Demographic changes and lifestyle demands for new and different housing are stretching boundaries further than ever before.
By Yael Geffen, CEO Lew Geffen Sotheby’s International Realty
April 24 2023
For decades, the residential real estate pendulum was frozen in conventionality, but its recent swing has been powerful and decisive. One of the most enduring songs from the early 1960s was Little Boxes; Pete Seeger’s satirical take on society’s yardstick for success being life in suburbia.
In recent years, though, we’ve outgrown the ‘one-size-fits-all’ model and the South African housing market’s evolution is now being steered by two distinct influences: lifestyle changes and broader buyer demographics.
Real estate clients across the board are far more educated about property than ever before. Sellers who work with agents to create vivid lifestyle descriptions in their property listings attract more serious buyers and are likely to secure faster sales.
Lifestyle descriptors allow buyers to imagine living in different kinds of spaces. Homes can vary widely as they target different markets.
A myriad of property-specific lifestyle trends are taking root, with a handful topping the list.
- Flexi-Spaces: Think spatial repurposing, starting with areas that are seldom used (formal dining rooms, guest bedrooms)
- Ignore what the room should contain, and instead consider lifestyle pursuits that need dedicated space. Home offices are in demand, so replace a guest bed with a sleeper couch and repurpose the rest of the room. Flexi-spacing also applies to smaller spaces. Could the dead space under the stairs be turned into a cosy study nook?
- Outdoor Space: Whether the size of a postage stamp or a ballroom, brag about outdoor living areas because they increase recreational space and boost property values. Sellers will see handsome returns with attractively staged patio décor and small cosmetic upgrades such as planters and shading.
- Doorstep Amenities: Local convenience is a consumer trend that was entrenched in the pandemic lockdown and continues to influence residential choices today. At the top end of the market, buyers often prioritise the lifestyle estates in which to house-hunt by on-site facilities. External amenities that affect values and buying decisions across the board are good school districts and proximity to malls, exercise facilities and entertainment hubs.
Who’s Buying What?
A dramatic expansion of the residential property landscape in recent years has been fundamental to more equitable property ownership.
“Not that long ago, buyers’ choices were limited to apartments, suburban houses or townhouse developments that all looked the same. Nowadays not only are clusters and estates of all sizes in the mix, but there are also micro apartments, low-maintenance security developments, smart homes and even lifestyle farms on offer.
Choice is one of three key aspects underpinning current market shifts. The others are migration and rising buyer numbers. Female buyers are bossing the market.
- Women on Top: Women own nearly 60% of South Africa’s residential housing stock; either on their own or as joint title-holders. The percentage of women-only property purchases is also increasing, as is the number of single women entering the real estate market.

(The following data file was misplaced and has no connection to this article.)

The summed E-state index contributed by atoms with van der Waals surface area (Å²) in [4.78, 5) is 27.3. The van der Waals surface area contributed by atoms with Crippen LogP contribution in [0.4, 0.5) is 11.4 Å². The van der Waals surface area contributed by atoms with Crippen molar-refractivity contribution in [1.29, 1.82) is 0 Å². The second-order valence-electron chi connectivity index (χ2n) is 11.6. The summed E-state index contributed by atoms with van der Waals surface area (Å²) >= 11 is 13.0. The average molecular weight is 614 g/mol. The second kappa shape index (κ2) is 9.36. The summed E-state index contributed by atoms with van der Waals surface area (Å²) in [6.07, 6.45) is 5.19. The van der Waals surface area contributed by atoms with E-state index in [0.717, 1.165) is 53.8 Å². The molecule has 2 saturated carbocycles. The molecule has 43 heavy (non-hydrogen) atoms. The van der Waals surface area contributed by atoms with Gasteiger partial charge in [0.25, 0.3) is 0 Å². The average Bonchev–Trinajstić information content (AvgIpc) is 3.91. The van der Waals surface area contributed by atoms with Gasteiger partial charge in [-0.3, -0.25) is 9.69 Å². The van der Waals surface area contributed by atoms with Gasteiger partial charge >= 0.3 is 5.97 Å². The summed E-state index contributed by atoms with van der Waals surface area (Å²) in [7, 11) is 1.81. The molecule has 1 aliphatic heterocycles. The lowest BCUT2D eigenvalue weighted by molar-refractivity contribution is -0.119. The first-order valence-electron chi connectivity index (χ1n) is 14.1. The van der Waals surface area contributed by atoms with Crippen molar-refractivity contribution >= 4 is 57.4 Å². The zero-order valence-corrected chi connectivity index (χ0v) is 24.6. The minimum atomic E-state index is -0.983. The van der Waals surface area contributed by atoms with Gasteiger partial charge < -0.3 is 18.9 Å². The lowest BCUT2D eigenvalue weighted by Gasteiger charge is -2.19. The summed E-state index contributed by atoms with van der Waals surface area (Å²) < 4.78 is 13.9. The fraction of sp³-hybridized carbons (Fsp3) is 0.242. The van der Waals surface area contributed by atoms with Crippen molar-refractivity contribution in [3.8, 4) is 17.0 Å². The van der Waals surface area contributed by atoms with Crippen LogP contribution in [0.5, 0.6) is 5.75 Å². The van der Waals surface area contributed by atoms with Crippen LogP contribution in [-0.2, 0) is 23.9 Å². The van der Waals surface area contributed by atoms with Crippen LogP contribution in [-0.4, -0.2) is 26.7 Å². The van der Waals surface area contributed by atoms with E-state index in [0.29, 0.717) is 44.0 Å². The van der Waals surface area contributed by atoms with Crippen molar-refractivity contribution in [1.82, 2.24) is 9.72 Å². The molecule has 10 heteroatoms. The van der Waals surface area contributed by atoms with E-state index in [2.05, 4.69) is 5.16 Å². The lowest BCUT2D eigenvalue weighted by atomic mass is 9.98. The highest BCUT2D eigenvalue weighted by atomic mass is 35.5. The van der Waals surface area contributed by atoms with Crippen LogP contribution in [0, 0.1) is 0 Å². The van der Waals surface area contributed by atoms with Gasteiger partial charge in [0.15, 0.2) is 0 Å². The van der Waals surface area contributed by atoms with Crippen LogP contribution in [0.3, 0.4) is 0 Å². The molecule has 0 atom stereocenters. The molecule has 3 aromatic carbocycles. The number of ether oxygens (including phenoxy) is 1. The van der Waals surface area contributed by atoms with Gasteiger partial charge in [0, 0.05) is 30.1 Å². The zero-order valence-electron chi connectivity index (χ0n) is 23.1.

- First-Time Buyers: Last year, as many as 129 318 homes were sold to first-time buyers who invested R93 306 746 753 in the residential real estate market. These numbers are particularly encouraging in South Africa where land ownership is historically significant.
- Migration: Improved quality of life perception is galvanising nationwide semigration to the Western Cape. Last year relocations to the Western Cape totaled more than semigration to Gauteng and KZN combined. And while Johannesburg may be losing qualified buyer semigrants, the residential market gap is rapidly filling with buyers from other African nations; investors seeking a real estate foothold in the continent’s economic powerhouse.
Geffen says a sluggish economy, the impact of loadshedding and spiralling costs, particularly food price inflation and interest rates, are also shaping new market trends.
“Residential choices, migration patterns and value scales all speak to underperformance in economic recovery and service delivery. Consumers need to heed these trends to secure their long-term prospects.”
- Independent Power: As the Eskom crisis has deepened, demand for loadshedding-adapted homes has risen, along with their values.
- Security features: Safety adds value to a home, even more so with suburbs increasingly left in darkness. According to Lightstone’s 2022 Estate Agents’ Sentiment Survey, security is the single most important criteria for buyers. If your property has better, and more attractive security features than your neighbours, it’ll be worth more.
- Zoning/development potential: If there’s rezoning or development potential, factor it into property value. Developments don’t have to be huge. It’s conservatively estimated that 30% of South African households are now multi-generational and this trend is growing with rising economic pressures, so just adding a granny flat or two can add significant value to a home.
- The economy: There are many economic factors affecting real estate. Things like unemployment, wages, cost-of-living increases and the performance of the currency all affect how much money people have and what they can spend on property.
The key for buyers and sellers is to maximise opportunities wherever they may be; keeping an open mind about the potential below the cosmetic surface and understanding how to leverage that for the best returns.
The South African residential market is surprisingly resilient given the challenges we face, and I’m optimistic that everyone will make the most of what is hopefully a short-lived trying time.